ASCO Annual Meeting
ASCO Annual Meeting
Perspective from Debra Patt, MD, MPH, MBA
Perspective from Kevin Kalinsky, MD
Perspective from Kristen D. Whitaker, MD
June 02, 2019
2 min read

Ribociclib plus endocrine therapy improves survival in advanced breast cancer subtype

Perspective from Debra Patt, MD, MPH, MBA
Perspective from Kevin Kalinsky, MD
Perspective from Kristen D. Whitaker, MD
You've successfully added to your alerts. You will receive an email when new content is published.

Click Here to Manage Email Alerts

We were unable to process your request. Please try again later. If you continue to have this issue please contact

Sara Hurvitz
Sara A. Hurvitz

CHICAGO — Premenopausal women with hormone receptor-positive, HER2-negative advanced breast cancer derived a significant survival benefit from the addition of ribociclib to endocrine therapy, according to the most recent OS results from the randomized phase 3 MONALEESA-7 study presented at ASCO Annual Meeting.

“This study is unique because it’s the only trial that exclusively enrolled young women — pre- or perimenopausal women younger than 59 [years],” lead author Sara A. Hurvitz, MD, director of the breast cancer clinical research program at UCLA Jonsson Comprehensive Cancer Center, said in an interview with HemOnc Today. “We wanted to do this study because young women represent about 20% of all breast cancers in women younger than 50 [years]. They have worse survival and more aggressive disease biology compared with older women.”

Ribociclib (Kisqali, Novartis), a CDK4/6 inhibitor, received FDA approval in July 2018 for use with an aromatase inhibitor by pre- or perimenopausal women with hormone receptor-positive, HER2-negative advanced or metastatic breast cancer. This approval was based on earlier results from the randomized, double-blind MONALEESA-7 trial, which enrolled 672 premenopausal women with this form of advanced breast cancer who received goserelin (Zoladex; TerSera AstraZeneca) with ribociclib (n = 335) or placebo (n = 337). All women also received a nonsteroidal aromatase inhibitor (letrozole or anastrozole) or tamoxifen.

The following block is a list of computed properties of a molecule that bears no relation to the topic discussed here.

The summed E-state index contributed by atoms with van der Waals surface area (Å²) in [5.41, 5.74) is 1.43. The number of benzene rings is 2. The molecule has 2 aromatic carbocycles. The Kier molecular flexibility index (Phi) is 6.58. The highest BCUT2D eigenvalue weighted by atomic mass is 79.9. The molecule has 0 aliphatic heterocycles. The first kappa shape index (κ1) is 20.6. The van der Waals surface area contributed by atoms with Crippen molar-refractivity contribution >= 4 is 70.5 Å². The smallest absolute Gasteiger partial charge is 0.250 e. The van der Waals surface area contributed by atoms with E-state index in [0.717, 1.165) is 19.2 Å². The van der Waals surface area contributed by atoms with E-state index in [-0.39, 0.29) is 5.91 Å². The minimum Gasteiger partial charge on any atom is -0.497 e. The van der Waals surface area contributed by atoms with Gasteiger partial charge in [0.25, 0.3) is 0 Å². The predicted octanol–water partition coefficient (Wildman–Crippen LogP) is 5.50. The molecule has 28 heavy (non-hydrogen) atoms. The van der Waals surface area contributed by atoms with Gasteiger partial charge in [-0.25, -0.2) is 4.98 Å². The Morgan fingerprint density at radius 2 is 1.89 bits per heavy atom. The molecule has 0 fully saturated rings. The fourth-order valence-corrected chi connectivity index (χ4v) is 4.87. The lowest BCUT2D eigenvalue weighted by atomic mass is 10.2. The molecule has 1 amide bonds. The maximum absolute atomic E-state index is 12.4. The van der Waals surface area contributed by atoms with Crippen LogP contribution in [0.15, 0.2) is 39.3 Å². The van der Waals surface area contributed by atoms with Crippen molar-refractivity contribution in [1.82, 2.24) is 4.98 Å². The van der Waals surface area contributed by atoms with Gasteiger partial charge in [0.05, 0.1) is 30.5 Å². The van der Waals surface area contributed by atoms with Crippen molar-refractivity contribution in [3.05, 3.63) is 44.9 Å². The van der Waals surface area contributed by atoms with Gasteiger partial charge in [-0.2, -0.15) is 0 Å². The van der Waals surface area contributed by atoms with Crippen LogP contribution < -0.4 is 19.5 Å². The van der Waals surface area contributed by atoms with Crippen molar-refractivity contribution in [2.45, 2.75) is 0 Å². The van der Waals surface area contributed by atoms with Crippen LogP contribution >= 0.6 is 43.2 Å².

The analysis is the second of three protocol-specific analyses of OS scheduled to occur after approximately 189 deaths (75% of planned total events). The prespecified interim analysis had a data cutoff of Nov. 30, 2018, with a median follow-up of 34.6 months (minimum, 28 months).

At data cutoff, 173 patients remained on treatment (ribociclib, n = 116 [35%]; placebo, n = 57 [17%]). Researchers assessed OS after 192 deaths (ribociclib, n = 83; placebo, n = 109).

Results showed significantly longer median OS with ribociclib and endocrine therapy vs. placebo and endocrine therapy (not reached vs. 40.9 months, HR = 0.71; 95% CI, 0.53-0.94), representing a 29% relative reduction in risk for death. This crossed the prespecified stopping boundary for superior efficacy
OS rate with ribociclib and endocrine therapy was 70.2% vs. 46% with placebo and endocrine therapy.

Among women treated with a nonsteroidal aromatase inhibitor, researchers observed sustained OS improvement in the ribociclib vs. placebo group (not reached vs. 40.7 months; HR = 0.69; 95% CI, 0.5-0.98). The two groups demonstrated similar rates of post-treatment therapy use (68.9% vs. 73.2%).


Among women treated with tamoxifen, median OS was not reached for those who also received ribociclib or placebo (HR = 0.79; 95% CI, 0.45-1.37).

Researchers are analyzing patient-reported outcomes as well as biomarkers and circulating tumor DNA to identify which women could benefit most from ribociclib.

“The impact of these findings will likely be large, because hormone receptor breast cancer comprises two-thirds of all breast cancers diagnosed,” Hurwitz told HemOnc Today. “This is not a small subset of patients. We do have three drugs approved in this indication, and the MONALEESA-7 study is the first study to show a significant improvement in OS.” – by Jennifer Byrne


Hurvitz S, et al. Abstract LBA1008. Presented at: ASCO Annual Meeting; May 31-June 4, 2019; Chicago.

Disclosures: The study received funding from Novartis. Hurvitz reports travel accommodations and expenses from Eli Lilly, Novartis and OBI Pharma; and research funding to her institution from Amgen, Ambryx, Bayer, Biomarin, Boehringer Ingelheim, Cascadian Therapeutics, Daiichi Sankyo, Dignitana Genentech/Roche, GlaxoSmithKline, Eli Lilly, Macrogenics, Medivation, Merrimack, Novartis, OBI Pharma, Pfizer, Puma Biotechnology and Seattle Genetics. Please see the abstract for all other authors’ relevant financial disclosures.